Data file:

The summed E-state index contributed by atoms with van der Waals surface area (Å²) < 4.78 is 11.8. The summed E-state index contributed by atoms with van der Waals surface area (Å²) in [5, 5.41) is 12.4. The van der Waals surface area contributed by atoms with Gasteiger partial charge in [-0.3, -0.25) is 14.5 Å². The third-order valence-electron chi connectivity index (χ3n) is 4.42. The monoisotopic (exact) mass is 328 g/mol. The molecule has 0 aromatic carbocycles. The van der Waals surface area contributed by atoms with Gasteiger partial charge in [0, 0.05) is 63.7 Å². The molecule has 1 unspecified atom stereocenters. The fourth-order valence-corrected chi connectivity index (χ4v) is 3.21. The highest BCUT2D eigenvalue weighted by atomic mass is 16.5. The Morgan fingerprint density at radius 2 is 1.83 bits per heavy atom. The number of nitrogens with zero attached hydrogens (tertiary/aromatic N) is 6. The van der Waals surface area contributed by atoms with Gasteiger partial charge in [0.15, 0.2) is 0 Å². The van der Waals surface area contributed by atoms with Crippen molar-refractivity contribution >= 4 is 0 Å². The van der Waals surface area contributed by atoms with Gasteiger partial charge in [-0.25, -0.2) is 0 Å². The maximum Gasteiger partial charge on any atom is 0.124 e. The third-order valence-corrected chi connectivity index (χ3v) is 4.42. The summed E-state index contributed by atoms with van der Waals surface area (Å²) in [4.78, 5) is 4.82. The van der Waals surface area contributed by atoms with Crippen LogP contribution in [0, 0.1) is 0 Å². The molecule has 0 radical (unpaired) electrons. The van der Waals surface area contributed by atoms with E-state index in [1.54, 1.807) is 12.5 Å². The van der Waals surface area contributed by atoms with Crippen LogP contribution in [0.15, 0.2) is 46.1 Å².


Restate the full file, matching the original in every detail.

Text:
The summed E-state index contributed by atoms with van der Waals surface area (Å²) < 4.78 is 11.8. The summed E-state index contributed by atoms with van der Waals surface area (Å²) in [5, 5.41) is 12.4. The van der Waals surface area contributed by atoms with Gasteiger partial charge in [-0.3, -0.25) is 14.5 Å². The third-order valence-electron chi connectivity index (χ3n) is 4.42. The monoisotopic (exact) mass is 328 g/mol. The molecule has 0 aromatic carbocycles. The van der Waals surface area contributed by atoms with Gasteiger partial charge in [0, 0.05) is 63.7 Å². The molecule has 1 unspecified atom stereocenters. The fourth-order valence-corrected chi connectivity index (χ4v) is 3.21. The highest BCUT2D eigenvalue weighted by atomic mass is 16.5. The Morgan fingerprint density at radius 2 is 1.83 bits per heavy atom. The number of nitrogens with zero attached hydrogens (tertiary/aromatic N) is 6. The van der Waals surface area contributed by atoms with Gasteiger partial charge in [0.15, 0.2) is 0 Å². The van der Waals surface area contributed by atoms with Crippen molar-refractivity contribution >= 4 is 0 Å². The van der Waals surface area contributed by atoms with Gasteiger partial charge in [-0.25, -0.2) is 0 Å². The maximum Gasteiger partial charge on any atom is 0.124 e. The third-order valence-corrected chi connectivity index (χ3v) is 4.42. The summed E-state index contributed by atoms with van der Waals surface area (Å²) in [4.78, 5) is 4.82. The van der Waals surface area contributed by atoms with Crippen LogP contribution in [0, 0.1) is 0 Å². The molecule has 0 radical (unpaired) electrons. The van der Waals surface area contributed by atoms with E-state index in [1.54, 1.807) is 12.5 Å². The van der Waals surface area contributed by atoms with Crippen LogP contribution in [0.15, 0.2) is 46.1 Å².